In order to halt and reverse the decline and loss of our wildlife, we need to stop doing the things that destroyed habitats in the first place, and to start doing things that will gradually reinstate them.
We must continue to conserve the remaining habitats and the species that they support, which means offering a wide range of services to landowners, from advice and guidance through to grants and free practical assistance (Conserving the Park Scheme, Pembrokeshire Grazing Network). We must also start to develop more ecologically resilient landscapes by improving conditions for wildlife on intensively managed land.
This kind of change would immediately develop resilience in the wider countryside to support species – the wider countryside would be the wildlife corridor. It is precisely because the wider countryside is managed so intensively that we have lost so many species in the first place.
Agriculturally improved grasslands are typical of the lowland Welsh countryside today. They are used for grazing beef and dairy cattle and sheep, and can often be cut for silage two or three times a year. Fertilisers are added to the sward (an expanse of short grass) to help promote luxuriant grass growth.
A field like this will typically consist of one or two grass species and maybe two or three other plant species such as white clover and common mouse-ear.
There will be very few insect, bird or mammal species capable of surviving in grasslands like this. This is what most of the National Park countryside consists of, so is it any surprise that species populations have declined in the wider countryside?
The Welsh countryside used to consist mostly of species-rich hay meadows, but you don’t see many around now. Farmers used to graze these meadows with cattle, ponies and sheep in the winter months, and used to cut the grassland for hay in the summer.
A field like this will typically consist of six or seven grass species and maybe 12 to 15 other plant species.
There will be breeding skylarks and meadow pipits, and many species of insects and small mammals. Birds of prey (such as kestrel and barn owl) and bats will hunt over head.
Why have we gone from one to the other?
The process of improving farmland fields to provide greater quantities of grass, so that greater numbers of livestock can be reared on the land has happened all over the UK during the past 60 years. It has happened because governments all over the world have encouraged farmers, through subsidies, to produce more food than ever before. So we have lost our hay meadows and wet pastures and all of the wildlife (or biodiversity) that they supported.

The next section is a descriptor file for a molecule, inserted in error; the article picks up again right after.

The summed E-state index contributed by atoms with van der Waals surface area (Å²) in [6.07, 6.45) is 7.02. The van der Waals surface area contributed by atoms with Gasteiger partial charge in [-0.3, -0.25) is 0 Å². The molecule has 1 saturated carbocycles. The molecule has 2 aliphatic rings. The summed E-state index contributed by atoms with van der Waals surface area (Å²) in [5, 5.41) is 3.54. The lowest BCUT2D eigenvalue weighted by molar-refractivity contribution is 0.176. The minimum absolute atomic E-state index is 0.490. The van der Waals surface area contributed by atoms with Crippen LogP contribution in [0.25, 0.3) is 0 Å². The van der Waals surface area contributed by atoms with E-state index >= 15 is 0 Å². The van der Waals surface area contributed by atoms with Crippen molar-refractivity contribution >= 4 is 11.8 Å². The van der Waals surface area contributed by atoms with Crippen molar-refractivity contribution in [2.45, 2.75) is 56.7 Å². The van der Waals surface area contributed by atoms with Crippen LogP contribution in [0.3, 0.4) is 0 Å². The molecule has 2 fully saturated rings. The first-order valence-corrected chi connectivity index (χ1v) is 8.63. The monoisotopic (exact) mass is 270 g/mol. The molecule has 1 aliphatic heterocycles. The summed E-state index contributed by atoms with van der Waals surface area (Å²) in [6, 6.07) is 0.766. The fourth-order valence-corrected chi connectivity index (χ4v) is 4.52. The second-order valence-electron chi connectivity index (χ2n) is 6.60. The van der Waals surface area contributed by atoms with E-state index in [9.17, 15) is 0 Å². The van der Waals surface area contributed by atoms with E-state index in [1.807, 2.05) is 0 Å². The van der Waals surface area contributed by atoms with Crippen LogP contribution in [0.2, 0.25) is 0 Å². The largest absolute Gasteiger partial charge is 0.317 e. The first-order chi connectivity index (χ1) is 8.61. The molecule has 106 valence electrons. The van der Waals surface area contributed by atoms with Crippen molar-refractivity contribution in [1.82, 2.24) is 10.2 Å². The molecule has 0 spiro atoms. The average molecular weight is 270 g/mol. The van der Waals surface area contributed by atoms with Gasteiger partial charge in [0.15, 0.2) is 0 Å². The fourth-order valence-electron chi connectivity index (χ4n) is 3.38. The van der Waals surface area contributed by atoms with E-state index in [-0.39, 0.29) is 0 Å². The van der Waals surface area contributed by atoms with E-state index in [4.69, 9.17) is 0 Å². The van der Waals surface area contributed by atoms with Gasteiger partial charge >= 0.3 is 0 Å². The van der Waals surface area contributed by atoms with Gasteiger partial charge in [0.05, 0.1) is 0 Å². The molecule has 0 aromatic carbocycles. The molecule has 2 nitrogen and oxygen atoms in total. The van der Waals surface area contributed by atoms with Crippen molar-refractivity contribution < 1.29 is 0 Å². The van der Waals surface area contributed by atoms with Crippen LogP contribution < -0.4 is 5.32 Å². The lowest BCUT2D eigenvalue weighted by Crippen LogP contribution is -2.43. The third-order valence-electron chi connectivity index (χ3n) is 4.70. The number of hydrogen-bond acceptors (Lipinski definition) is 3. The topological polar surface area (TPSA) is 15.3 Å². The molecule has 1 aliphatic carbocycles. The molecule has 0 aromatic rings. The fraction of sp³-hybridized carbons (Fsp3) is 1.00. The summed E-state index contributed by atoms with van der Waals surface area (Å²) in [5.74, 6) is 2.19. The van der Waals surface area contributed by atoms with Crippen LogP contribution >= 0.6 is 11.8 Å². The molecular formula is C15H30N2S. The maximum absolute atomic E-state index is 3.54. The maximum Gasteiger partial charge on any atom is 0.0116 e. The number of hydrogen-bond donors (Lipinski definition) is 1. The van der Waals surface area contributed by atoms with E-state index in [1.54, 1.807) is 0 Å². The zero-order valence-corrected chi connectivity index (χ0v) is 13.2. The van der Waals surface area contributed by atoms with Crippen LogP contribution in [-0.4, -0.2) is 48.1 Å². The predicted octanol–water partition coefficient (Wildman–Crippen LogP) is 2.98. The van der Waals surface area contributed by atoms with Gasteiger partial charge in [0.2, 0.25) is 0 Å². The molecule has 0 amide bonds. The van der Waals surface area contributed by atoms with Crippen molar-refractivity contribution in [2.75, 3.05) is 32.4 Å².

All we have left are a few small isolated sites where species populations are vulnerable.
So why do farmers manage their/our grasslands in this way?
We currently have a farming system (primarily dictated by the Common Agricultural Policy) that makes it economically unviable for most farmers to manage their grasslands as species-rich hay meadows.
National governments have to reform the system so that food produced from species-rich farmland provides farmers with a good income, thereby encouraging them to produce our food in this way. Until farmers are helped to produce our food in a way that actually benefits our wildlife, then it won’t happen, and climate change will merely exacerbate an already acute situation.
We all need to encourage markets for locally produced, wildlife-friendly food. Food produced in this way is great for wildlife and great for people.
The wildlife and landscape quality of our native woodlands has declined significantly during the past 80 years. Timber markets, especially for small quantities of small-dimension hardwoods, have been almost non-existent in recent decades.
So, with little incentive for private woodland owners to manage their woodlands, there has been a decline in both the economic and wildlife value of many broadleaved woodlands. Other benefits of traditional woodland management include community and visitor amenity and enjoyment, encouragement of secondary industries and conservation of historic features.
The Park Authority’s desire is for our native woodlands to be kept at favourable conservation status – requiring a sustainable cycle of regeneration and sensitive management. A sustainable cycle would supply a thriving timber industry using local hardwoods in an unbroken chain from woodland through to timber processing and the manufacture of wood products.
This is why the Authority invested so much energy, enthusiasm and resources into creating more and better managed native woodlands in our landscape.
Learn more about Conservation Land Management in the National Park
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